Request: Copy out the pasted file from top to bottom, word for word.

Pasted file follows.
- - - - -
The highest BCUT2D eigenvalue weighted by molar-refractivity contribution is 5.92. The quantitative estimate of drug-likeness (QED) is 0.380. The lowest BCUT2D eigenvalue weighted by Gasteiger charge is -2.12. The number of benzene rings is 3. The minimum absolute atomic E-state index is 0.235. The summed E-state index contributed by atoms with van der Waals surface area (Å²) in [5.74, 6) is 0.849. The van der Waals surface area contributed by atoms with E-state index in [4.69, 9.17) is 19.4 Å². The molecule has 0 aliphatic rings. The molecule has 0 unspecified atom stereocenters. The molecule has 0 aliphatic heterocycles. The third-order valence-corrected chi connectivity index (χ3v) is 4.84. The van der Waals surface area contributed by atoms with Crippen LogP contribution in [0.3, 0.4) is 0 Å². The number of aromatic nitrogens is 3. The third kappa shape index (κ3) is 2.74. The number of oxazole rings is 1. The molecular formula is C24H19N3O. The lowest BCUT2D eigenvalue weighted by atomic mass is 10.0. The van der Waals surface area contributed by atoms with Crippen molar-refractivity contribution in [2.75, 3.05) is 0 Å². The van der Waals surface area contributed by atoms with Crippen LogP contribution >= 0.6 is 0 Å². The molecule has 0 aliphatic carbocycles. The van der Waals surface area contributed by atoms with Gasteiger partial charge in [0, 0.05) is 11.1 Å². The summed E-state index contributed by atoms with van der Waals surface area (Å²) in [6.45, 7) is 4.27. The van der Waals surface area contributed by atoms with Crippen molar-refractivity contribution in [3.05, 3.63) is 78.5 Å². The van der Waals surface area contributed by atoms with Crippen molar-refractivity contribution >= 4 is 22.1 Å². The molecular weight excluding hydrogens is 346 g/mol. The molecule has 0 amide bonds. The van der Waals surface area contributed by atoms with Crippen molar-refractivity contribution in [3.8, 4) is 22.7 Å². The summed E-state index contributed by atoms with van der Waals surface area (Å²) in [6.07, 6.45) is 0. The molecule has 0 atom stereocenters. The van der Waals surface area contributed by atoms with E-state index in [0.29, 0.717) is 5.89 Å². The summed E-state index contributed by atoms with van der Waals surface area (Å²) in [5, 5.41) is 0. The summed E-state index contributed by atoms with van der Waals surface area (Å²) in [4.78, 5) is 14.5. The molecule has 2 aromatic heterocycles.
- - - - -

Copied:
The highest BCUT2D eigenvalue weighted by molar-refractivity contribution is 5.92. The quantitative estimate of drug-likeness (QED) is 0.380. The lowest BCUT2D eigenvalue weighted by Gasteiger charge is -2.12. The number of benzene rings is 3. The minimum absolute atomic E-state index is 0.235. The summed E-state index contributed by atoms with van der Waals surface area (Å²) in [5.74, 6) is 0.849. The van der Waals surface area contributed by atoms with E-state index in [4.69, 9.17) is 19.4 Å². The molecule has 0 aliphatic rings. The molecule has 0 unspecified atom stereocenters. The molecule has 0 aliphatic heterocycles. The third-order valence-corrected chi connectivity index (χ3v) is 4.84. The van der Waals surface area contributed by atoms with Crippen LogP contribution in [0.3, 0.4) is 0 Å². The number of aromatic nitrogens is 3. The third kappa shape index (κ3) is 2.74. The number of oxazole rings is 1. The molecular formula is C24H19N3O. The lowest BCUT2D eigenvalue weighted by atomic mass is 10.0. The van der Waals surface area contributed by atoms with Crippen molar-refractivity contribution in [2.75, 3.05) is 0 Å². The van der Waals surface area contributed by atoms with Crippen LogP contribution >= 0.6 is 0 Å². The molecule has 0 aliphatic carbocycles. The van der Waals surface area contributed by atoms with Gasteiger partial charge in [0, 0.05) is 11.1 Å². The summed E-state index contributed by atoms with van der Waals surface area (Å²) in [6.45, 7) is 4.27. The van der Waals surface area contributed by atoms with Crippen molar-refractivity contribution in [3.05, 3.63) is 78.5 Å². The van der Waals surface area contributed by atoms with Crippen molar-refractivity contribution >= 4 is 22.1 Å². The molecular weight excluding hydrogens is 346 g/mol. The molecule has 0 amide bonds. The van der Waals surface area contributed by atoms with Crippen molar-refractivity contribution in [3.8, 4) is 22.7 Å². The summed E-state index contributed by atoms with van der Waals surface area (Å²) in [6.07, 6.45) is 0. The molecule has 0 atom stereocenters. The van der Waals surface area contributed by atoms with E-state index in [0.29, 0.717) is 5.89 Å². The summed E-state index contributed by atoms with van der Waals surface area (Å²) in [5, 5.41) is 0. The summed E-state index contributed by atoms with van der Waals surface area (Å²) in [4.78, 5) is 14.5. The molecule has 2 aromatic heterocycles.